Proposed sports betting measure resurfaces; North Dakota voters would decide
Voters would get the measure in the November 2024 general election
BISMARCK — North Dakota voters could legalize sports betting next year under a proposed measure.
The House Judiciary Committee on Monday, Jan. 10, heard House Concurrent Resolution 3002, brought by Rep. Greg Stemen, R-Fargo. A similar measure passed the House in 2021, but failed narrowly (twice) in the Senate.
The measure would amend the state constitution — which requires a public vote — and would "authorize sports betting to be conducted in the state and licensed and regulated by the state." Voters would get the measure in the November 2024 general election if the Legislature approves.
Stemen said sports betting is already taking place in North Dakota, technically illegally and without a regulatory framework; according to American Gaming Association data he cited, as many as 138,000 North Dakotans are betting over $300 million annually, including $30 million in revenues to offshore betting books. Such offshore entities are in Panama, Latvia and Antigua, he said.
"If it's already happening, let's regulate it, let's provide oversight, let's put consumer protections in place and allow legitimate American gaming entities to partner with the state, and so that the people who are doing it have some protections built in," Stemen told the Tribune.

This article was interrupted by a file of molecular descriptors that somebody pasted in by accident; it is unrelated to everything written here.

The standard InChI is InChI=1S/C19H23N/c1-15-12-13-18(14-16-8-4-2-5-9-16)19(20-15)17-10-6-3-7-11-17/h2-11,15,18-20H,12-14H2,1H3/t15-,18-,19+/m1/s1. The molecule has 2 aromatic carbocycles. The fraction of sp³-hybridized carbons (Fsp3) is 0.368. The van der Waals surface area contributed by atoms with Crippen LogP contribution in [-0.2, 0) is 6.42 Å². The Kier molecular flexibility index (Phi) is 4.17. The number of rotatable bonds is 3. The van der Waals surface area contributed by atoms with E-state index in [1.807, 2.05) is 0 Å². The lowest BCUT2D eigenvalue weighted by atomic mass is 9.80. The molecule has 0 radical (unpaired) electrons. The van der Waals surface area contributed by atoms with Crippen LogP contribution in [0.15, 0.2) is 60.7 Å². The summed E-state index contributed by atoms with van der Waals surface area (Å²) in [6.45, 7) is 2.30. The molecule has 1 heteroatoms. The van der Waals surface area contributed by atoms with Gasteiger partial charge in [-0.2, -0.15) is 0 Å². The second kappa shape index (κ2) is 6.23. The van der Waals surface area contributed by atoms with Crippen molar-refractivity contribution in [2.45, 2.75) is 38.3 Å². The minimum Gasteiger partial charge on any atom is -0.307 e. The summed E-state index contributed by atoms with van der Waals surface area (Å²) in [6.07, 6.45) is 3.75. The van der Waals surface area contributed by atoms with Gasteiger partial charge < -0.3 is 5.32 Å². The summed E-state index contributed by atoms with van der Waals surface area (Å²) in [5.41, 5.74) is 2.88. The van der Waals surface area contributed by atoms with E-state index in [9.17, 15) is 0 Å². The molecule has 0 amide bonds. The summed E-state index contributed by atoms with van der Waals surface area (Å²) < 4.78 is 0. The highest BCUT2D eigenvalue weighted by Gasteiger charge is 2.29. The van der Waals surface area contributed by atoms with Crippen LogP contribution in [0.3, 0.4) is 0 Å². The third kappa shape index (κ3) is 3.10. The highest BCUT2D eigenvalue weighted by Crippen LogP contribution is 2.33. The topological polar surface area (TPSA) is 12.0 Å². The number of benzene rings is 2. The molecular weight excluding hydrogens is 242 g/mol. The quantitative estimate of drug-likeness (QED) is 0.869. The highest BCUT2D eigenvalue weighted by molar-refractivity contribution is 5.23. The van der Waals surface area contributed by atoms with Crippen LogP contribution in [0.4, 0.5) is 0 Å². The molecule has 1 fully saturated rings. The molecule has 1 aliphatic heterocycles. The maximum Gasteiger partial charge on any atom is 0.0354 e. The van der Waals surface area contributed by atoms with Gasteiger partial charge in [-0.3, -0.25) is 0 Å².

Sports betting generally encompasses online wagers placed on professional and college sports, even on outcomes as simple as a coin flip, Stemen said.
North Dakota's state government could initially garner over $3.5 million annually in tax revenues from sports betting, he added. A 10% tax rate "is a common number," he said.
Stemen said the 2025 Legislature would enact enabling legislation if voters receive and approve the measure next year.
"Let's do this one step at a time," he said.
North Dakota University System Chancellor Mark Hagerott opposed the measure. He cited campus presidents' concerns of sports betting undermining the integrity of games, bringing "massive negative implications to our students," and putting the safety and welfare of students and their families at risk.
The chancellor also asked that the measure exclude college and university athletics from sports betting, should it advance.
Thirty-five states, the District of Columbia and Puerto Rico authorize some form of sports betting, according to Sports Betting Alliance National Public Policy Counsel Pat Gibbs.
The U.S. Supreme Court in 2018 struck down a 1992 federal law that stopped states from authorizing sports betting. The 2019 Legislature killed bills to authorize sports betting in North Dakota.
Tribal-state agreements allow online sports betting within physical boundaries of American Indian reservations sharing geography with North Dakota.
The House panel did not immediately act on the proposal.